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Klaus Grueber of Edmonton built this boat. It is a Roberts 34, a 34' Sailing boat which took him two years and eight months to build. He sailed it in lake wabamum for three years and it is now kept on the West Coast. Last year he sailed it to Alaska on a trip that took two months, exploring the coast along the way.
Chip Ross built his Glen-L Designed Alpha-2 (18'6" long) in Edmonton and has since moved to Vancouver Island to sail and enjoy the good life.
This beautiful 7' Lapstrake Okuome Mahogany Plywood row boat was built by Dale Hymanyk in Derwent, Alberta. He reports that it rows as good as it looks. Dale is now planning a bigger project.
The design of this boat is a Glen-L Bojest. It was built by Mr. Fenton Machardy of Edmonton. Photo August 1996.
Finally got around to launching my new boat and wanted to send you some pictures as promised. The boat was initially less stable than I expected, but I got much more comfortable in the first 20 minutes of being on the water. It is a very light craft and responds quickly to the oars. My maiden voyage was done with 6.5 foot oars and not the 8 footers. I'm switching over to the 8's next time as the 6's we clearly too small.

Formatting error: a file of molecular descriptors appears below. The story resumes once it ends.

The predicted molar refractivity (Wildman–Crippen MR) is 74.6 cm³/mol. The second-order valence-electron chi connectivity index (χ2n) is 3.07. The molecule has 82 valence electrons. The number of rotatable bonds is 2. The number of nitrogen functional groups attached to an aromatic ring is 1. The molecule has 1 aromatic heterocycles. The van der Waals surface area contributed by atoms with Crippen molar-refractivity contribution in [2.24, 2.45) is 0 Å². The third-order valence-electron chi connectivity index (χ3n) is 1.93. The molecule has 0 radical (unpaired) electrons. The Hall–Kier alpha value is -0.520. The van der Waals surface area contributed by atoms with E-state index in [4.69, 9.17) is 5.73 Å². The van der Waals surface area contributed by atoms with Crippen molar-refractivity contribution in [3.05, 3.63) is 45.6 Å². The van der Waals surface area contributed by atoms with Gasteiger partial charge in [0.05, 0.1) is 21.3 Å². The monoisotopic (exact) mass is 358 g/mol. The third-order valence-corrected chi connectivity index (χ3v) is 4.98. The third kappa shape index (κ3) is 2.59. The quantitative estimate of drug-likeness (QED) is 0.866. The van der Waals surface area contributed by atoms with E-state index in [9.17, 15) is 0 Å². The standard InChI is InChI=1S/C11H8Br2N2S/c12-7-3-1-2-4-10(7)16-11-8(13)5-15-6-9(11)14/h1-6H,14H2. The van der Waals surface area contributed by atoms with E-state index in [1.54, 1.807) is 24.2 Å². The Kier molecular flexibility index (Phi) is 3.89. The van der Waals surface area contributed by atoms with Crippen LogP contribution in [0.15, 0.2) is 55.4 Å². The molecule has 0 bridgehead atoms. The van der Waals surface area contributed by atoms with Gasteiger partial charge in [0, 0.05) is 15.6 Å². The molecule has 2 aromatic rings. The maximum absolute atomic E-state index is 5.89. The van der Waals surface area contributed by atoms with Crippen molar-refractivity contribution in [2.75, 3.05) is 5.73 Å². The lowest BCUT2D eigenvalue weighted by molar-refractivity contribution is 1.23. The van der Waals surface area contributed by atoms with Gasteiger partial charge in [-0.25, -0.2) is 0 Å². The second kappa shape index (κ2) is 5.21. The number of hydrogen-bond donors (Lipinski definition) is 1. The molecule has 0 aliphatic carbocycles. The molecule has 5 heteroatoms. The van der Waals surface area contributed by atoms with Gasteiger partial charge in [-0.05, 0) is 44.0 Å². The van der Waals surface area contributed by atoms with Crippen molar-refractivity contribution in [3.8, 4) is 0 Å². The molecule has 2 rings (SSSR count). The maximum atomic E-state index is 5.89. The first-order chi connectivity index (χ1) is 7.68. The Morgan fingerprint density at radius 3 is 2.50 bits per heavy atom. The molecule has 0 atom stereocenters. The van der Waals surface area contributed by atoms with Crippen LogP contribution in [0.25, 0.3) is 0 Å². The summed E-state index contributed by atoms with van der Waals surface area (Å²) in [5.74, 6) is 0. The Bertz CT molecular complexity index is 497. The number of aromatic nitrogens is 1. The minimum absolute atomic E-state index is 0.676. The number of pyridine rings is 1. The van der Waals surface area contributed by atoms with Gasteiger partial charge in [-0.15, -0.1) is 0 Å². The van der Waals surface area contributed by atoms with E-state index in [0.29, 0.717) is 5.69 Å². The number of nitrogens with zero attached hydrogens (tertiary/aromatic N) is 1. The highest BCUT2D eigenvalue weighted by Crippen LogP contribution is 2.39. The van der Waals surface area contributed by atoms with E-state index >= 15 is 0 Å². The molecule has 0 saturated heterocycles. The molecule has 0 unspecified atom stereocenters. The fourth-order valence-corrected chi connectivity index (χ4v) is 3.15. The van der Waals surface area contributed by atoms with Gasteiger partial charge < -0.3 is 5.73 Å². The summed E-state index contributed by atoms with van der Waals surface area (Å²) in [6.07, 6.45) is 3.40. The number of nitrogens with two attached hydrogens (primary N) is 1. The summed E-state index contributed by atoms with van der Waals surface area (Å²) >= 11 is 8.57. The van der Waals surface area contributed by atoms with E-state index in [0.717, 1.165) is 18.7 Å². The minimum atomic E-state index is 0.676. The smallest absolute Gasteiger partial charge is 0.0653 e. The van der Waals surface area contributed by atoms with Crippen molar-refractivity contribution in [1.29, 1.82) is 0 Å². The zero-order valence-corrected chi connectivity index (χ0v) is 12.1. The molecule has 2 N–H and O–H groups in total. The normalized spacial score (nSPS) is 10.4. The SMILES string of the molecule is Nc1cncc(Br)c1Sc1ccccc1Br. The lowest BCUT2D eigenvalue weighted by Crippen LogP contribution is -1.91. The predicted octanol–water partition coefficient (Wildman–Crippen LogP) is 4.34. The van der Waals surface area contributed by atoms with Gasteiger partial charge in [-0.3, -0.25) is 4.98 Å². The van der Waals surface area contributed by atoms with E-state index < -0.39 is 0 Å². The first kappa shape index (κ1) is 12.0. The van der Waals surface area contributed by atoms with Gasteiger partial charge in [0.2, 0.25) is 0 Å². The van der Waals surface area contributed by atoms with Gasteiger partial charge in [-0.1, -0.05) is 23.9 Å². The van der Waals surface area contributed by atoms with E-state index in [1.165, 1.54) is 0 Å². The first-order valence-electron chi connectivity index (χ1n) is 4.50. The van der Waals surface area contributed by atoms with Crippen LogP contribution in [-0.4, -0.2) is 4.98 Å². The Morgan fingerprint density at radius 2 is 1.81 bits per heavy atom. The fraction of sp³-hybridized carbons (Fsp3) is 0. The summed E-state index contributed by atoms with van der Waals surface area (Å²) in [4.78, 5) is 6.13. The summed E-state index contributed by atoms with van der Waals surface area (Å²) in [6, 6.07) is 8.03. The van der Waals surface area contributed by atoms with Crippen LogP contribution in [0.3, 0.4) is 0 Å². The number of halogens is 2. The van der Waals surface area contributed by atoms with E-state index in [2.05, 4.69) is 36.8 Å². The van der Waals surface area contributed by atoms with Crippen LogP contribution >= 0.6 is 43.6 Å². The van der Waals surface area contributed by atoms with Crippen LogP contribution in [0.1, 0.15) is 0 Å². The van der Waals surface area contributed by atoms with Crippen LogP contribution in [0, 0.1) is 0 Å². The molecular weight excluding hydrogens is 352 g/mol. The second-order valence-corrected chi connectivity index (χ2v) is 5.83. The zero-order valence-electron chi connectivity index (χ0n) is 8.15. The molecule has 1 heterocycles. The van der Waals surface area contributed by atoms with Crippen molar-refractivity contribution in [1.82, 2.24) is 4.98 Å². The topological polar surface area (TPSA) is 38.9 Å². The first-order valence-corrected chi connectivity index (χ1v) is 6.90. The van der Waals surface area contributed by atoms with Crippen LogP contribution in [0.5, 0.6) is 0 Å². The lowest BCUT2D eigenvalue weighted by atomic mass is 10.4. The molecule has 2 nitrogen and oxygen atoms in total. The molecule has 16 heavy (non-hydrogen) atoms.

Once I got the feel of the boat I was able to row for quite some time. It seemed to me that the boat needed a couple of enhancements to make it easier to row. One is a non-slip seat or cushion to prevent me from moving around on the smooth seat. Also, I'll need to configure a couple of foot stops so I can push and pull at the same time. I found myself using more arm action instead of whole body.
A couple of power boats zoomed by creating a good size wake and the dory responded well. i suspect it could handle some big water if needed. All in all I'm delighted with the boat and it's initial test on the water. looking forward o having it out again soon.
Using an IPad so I'll be sending several pictures your way on separate emails. Thanks for all our help and assistance during the build.
All the best,
Well I made it. Thanks for the advice and help over the years.
Denis Meier 2012